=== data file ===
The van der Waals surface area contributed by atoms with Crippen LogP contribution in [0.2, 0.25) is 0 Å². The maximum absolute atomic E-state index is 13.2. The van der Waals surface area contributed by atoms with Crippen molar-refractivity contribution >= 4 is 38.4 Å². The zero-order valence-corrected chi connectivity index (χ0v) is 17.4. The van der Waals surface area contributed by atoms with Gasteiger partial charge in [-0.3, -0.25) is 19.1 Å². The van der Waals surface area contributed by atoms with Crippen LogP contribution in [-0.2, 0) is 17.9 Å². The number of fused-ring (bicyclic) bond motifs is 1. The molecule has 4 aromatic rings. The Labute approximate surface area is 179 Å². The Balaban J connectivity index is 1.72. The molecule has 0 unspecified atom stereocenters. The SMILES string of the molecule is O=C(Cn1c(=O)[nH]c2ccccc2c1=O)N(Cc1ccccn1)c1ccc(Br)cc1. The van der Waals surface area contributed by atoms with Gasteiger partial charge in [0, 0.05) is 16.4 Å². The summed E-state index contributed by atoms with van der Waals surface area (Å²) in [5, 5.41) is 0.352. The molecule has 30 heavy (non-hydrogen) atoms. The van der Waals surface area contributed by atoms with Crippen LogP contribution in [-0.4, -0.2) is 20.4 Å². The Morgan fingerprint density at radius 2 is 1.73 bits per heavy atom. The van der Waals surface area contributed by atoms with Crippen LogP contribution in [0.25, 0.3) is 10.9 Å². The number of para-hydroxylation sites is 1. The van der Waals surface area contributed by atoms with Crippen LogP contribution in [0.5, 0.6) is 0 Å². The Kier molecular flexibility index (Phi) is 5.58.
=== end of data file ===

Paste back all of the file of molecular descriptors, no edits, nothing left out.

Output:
The van der Waals surface area contributed by atoms with Crippen LogP contribution in [0.2, 0.25) is 0 Å². The maximum absolute atomic E-state index is 13.2. The van der Waals surface area contributed by atoms with Crippen molar-refractivity contribution >= 4 is 38.4 Å². The zero-order valence-corrected chi connectivity index (χ0v) is 17.4. The van der Waals surface area contributed by atoms with Gasteiger partial charge in [-0.3, -0.25) is 19.1 Å². The van der Waals surface area contributed by atoms with Crippen LogP contribution in [-0.2, 0) is 17.9 Å². The number of fused-ring (bicyclic) bond motifs is 1. The molecule has 4 aromatic rings. The Labute approximate surface area is 179 Å². The Balaban J connectivity index is 1.72. The molecule has 0 unspecified atom stereocenters. The SMILES string of the molecule is O=C(Cn1c(=O)[nH]c2ccccc2c1=O)N(Cc1ccccn1)c1ccc(Br)cc1. The van der Waals surface area contributed by atoms with Gasteiger partial charge in [0, 0.05) is 16.4 Å². The summed E-state index contributed by atoms with van der Waals surface area (Å²) in [5, 5.41) is 0.352. The molecule has 30 heavy (non-hydrogen) atoms. The van der Waals surface area contributed by atoms with Crippen LogP contribution in [-0.4, -0.2) is 20.4 Å². The Morgan fingerprint density at radius 2 is 1.73 bits per heavy atom. The van der Waals surface area contributed by atoms with Crippen LogP contribution in [0.25, 0.3) is 10.9 Å². The number of para-hydroxylation sites is 1. The van der Waals surface area contributed by atoms with Crippen LogP contribution in [0.5, 0.6) is 0 Å². The Kier molecular flexibility index (Phi) is 5.58.